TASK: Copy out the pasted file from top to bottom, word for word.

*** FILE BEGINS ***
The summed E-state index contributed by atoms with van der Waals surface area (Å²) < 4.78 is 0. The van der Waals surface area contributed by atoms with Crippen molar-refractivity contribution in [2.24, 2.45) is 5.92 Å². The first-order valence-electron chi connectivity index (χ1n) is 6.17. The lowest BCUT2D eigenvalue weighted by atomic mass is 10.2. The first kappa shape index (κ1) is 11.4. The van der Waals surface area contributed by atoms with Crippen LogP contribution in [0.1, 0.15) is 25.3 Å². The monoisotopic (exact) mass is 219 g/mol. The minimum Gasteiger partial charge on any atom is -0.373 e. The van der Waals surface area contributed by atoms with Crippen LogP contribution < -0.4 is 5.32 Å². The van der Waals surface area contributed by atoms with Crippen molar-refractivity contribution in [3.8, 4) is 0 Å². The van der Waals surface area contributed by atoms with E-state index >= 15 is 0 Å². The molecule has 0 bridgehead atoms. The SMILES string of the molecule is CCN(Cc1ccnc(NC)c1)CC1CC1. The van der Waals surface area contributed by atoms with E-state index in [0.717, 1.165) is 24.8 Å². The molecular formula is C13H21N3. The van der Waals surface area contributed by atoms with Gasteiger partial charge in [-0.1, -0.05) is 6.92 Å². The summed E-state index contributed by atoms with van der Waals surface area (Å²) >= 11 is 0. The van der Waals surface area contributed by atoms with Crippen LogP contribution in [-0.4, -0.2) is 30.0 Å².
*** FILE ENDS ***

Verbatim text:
The summed E-state index contributed by atoms with van der Waals surface area (Å²) < 4.78 is 0. The van der Waals surface area contributed by atoms with Crippen molar-refractivity contribution in [2.24, 2.45) is 5.92 Å². The first-order valence-electron chi connectivity index (χ1n) is 6.17. The lowest BCUT2D eigenvalue weighted by atomic mass is 10.2. The first kappa shape index (κ1) is 11.4. The van der Waals surface area contributed by atoms with Crippen LogP contribution in [0.1, 0.15) is 25.3 Å². The monoisotopic (exact) mass is 219 g/mol. The minimum Gasteiger partial charge on any atom is -0.373 e. The van der Waals surface area contributed by atoms with Crippen LogP contribution < -0.4 is 5.32 Å². The van der Waals surface area contributed by atoms with Crippen molar-refractivity contribution in [3.8, 4) is 0 Å². The van der Waals surface area contributed by atoms with E-state index >= 15 is 0 Å². The molecule has 0 bridgehead atoms. The SMILES string of the molecule is CCN(Cc1ccnc(NC)c1)CC1CC1. The van der Waals surface area contributed by atoms with E-state index in [0.717, 1.165) is 24.8 Å². The molecular formula is C13H21N3. The van der Waals surface area contributed by atoms with Gasteiger partial charge in [-0.1, -0.05) is 6.92 Å². The summed E-state index contributed by atoms with van der Waals surface area (Å²) >= 11 is 0. The van der Waals surface area contributed by atoms with Crippen LogP contribution in [-0.4, -0.2) is 30.0 Å².